Monitoring house current draw?
On Apr 26, 6:05*pm, "Paul" wrote:
Google - "cent a meter"
I use these in my student rental units so tenants can see how much each
appliance, light, etc. is using and adjust there usage for best economy.
"terry" wrote in message
On Apr 25, 1:19 am, "John Gilmer" wrote:
"peter" wrote in message
I'd like to be more aware of the current draw in my house.
Just step outside and observe your electric meter. If's the old style
electro-mechanical type you just take your watch and measure how many
revolutions the "wheel" makes in, say, 15 second. Write that down. If
you look carefully, you might find a number on the meter that converts
revolution to energy.
If you have a 100% electronic meter it should cycle around with one
showing instant energy consumption.
Otherwise you have to use a current transformer (a clamp on ampmeter
includes a CT) and an AC ampmeter.
** Posted fromhttp://www.teranews.com**
If in North America one normally has two 115 volt 'legs' that must be
measured to determine *the current draw.
For example one may at any one time have lights and apparatus switched
on that are on leg A. Then at perhaps other times circuits that are on
leg B. So both have to be measured/recorded.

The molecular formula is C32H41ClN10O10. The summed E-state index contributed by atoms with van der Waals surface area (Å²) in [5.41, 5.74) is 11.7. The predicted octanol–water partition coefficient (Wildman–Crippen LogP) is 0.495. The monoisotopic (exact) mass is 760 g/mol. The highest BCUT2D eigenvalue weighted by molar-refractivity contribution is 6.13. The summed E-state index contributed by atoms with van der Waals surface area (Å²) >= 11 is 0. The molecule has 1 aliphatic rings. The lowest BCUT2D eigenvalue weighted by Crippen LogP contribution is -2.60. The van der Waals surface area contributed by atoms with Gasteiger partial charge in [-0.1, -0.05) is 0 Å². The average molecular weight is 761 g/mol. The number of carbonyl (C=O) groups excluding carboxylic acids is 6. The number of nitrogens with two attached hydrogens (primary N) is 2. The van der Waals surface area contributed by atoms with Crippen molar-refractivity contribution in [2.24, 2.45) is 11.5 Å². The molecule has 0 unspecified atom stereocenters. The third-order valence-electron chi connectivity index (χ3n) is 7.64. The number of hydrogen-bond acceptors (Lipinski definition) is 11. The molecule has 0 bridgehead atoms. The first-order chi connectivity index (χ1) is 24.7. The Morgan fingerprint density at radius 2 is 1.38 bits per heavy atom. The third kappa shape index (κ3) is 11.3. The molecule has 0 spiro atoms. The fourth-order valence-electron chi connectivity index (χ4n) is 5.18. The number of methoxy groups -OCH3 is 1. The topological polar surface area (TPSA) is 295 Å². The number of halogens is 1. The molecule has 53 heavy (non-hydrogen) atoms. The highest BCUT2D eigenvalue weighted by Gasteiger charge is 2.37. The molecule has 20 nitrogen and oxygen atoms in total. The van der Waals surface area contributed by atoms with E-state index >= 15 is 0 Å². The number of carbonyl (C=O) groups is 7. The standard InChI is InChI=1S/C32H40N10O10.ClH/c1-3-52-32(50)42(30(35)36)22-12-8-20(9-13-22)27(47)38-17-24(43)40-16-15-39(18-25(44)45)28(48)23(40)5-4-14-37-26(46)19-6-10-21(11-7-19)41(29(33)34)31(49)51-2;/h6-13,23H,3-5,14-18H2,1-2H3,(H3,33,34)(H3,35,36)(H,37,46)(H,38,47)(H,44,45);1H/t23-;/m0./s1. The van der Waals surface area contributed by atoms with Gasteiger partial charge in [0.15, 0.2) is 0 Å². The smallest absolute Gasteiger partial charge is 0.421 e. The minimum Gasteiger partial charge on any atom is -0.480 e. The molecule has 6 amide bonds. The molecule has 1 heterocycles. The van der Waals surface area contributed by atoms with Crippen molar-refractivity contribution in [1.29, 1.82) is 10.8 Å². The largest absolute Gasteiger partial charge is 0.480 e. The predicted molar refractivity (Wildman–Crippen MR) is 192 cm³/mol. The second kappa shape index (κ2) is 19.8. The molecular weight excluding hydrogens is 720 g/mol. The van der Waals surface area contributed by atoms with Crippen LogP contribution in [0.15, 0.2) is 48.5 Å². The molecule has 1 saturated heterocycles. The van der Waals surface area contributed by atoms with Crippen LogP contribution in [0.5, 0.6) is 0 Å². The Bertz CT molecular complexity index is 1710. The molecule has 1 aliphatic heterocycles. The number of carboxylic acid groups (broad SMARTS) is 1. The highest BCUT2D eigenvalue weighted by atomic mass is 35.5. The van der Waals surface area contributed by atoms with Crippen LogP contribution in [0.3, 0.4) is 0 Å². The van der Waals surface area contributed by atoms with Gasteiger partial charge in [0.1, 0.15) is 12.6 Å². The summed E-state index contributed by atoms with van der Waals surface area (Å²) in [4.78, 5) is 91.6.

Heavier 230 volt appliances, such as clothes dryers, cooking stoves
and electric heat use leg A and leg B. So the current could be
The electrcity meter does this on behalf of the power utility.
Trying to measure current without using the proper (and code
compliant) apparatus sounds like a rather useless exercise?
maybe the simplest is read the meter and/or invest in one of those
devices (battery powered AIUI) that clamp onto the meter and transmit
information to a battery powered unit inside the house.
Congratulate the OP on cultivating an awareness of which appliances
use most power and when they are on; but some so called 'economies'
For example many homes here use electric heating; so that the more
'efficient' *appliances or CFL lamps that today do not 'waste' as much
electricity as heat do not contribute to home heating. As a
consequence electric heating has to operate a little more in order to
warm the house so the same amount of kilowatt hours are used, whether
indirectly through 'inefficient' appliances/lights or directly through
electric heating.- Hide quoted text -
- Show quoted text -
Paul I couldnt get a link